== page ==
If the mind is supervenient (or emergent) on the brain, then this alone is not a strong or problematic claim. However, naturalists need to say that the supervening mind causes physical effects, which is a much stronger claim. And a stronger supervenience ends up being strong overdetermination as well: the raising of your beer to your lips is caused both by the physical event (firing neurons in the brain) and by the mental event (a desire to drink some beer). And this is problematic at best.

V. Mental Properties and Causal Closure

Some say that conscious causation is irreconcilable with causal closure, and so the do not have physical effects. The physical brain causes non-physical consciousness, but not vise versa. This leads to epiphenomenalism, a one-way causal form of dualism (the brain causes the mind, but the mind has no ability to cause anything).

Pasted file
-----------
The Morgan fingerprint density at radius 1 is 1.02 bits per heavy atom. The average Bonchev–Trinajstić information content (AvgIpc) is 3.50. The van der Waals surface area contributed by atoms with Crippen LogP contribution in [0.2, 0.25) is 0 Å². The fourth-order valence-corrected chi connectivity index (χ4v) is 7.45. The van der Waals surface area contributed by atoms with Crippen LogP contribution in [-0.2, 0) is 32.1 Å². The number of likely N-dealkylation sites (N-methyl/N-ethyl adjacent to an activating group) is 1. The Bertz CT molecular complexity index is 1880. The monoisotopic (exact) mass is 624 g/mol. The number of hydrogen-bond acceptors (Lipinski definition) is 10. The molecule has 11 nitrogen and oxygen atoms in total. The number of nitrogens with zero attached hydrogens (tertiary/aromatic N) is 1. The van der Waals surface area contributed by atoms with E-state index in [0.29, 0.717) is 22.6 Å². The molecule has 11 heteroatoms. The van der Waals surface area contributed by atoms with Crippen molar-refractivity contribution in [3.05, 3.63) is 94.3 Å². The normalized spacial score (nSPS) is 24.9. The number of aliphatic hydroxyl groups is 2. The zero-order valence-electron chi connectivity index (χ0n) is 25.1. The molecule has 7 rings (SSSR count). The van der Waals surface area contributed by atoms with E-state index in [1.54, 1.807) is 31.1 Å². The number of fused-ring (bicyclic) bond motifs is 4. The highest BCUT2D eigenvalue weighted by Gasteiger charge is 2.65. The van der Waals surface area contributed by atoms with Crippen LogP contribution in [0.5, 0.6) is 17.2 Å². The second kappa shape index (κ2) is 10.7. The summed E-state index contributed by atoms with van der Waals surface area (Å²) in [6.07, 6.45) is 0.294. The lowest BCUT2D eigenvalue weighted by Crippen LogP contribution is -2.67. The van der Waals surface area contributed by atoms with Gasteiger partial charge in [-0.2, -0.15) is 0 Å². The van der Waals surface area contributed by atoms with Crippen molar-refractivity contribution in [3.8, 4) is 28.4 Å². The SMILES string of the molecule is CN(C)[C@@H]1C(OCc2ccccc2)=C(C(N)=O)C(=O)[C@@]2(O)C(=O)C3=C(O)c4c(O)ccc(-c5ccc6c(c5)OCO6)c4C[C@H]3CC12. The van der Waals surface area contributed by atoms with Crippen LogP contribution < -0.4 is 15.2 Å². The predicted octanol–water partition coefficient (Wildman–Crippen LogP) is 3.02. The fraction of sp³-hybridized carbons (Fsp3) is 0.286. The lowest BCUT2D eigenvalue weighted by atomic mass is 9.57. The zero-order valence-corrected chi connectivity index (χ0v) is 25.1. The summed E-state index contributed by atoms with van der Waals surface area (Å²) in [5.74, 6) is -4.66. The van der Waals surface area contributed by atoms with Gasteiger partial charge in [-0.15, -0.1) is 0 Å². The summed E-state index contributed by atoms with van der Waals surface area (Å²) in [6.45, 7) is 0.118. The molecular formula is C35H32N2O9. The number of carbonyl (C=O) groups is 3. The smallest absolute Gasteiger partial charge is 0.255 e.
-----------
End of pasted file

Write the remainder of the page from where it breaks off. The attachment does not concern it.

Some think that consciousness is not reducible to the physical, and others think that it is. If it is, then physicalism is preferable to epiphenomenalism, as we would like to be able to say that our minds can cause our bodies to do things. Not to mention, there are no other examples of this type of one-way causal relationship in nature. So while epiphenomenalism is on the table, general principles of theory choice would prefer physicalism, so that we can keep mental causation.

The primary case against interactionist dualism (as opposed to epiphenomenalism) is the causal closure thesis.

Sometimes, it is suggested that physicalism can be argued for because of the close correlation between mind and physical brain events.

V. Morality

Moral values are facts that might be prima facie immaterial (you can't weigh "justice", for example). So attempts to fit these into the causal closure principle have been of numerous types: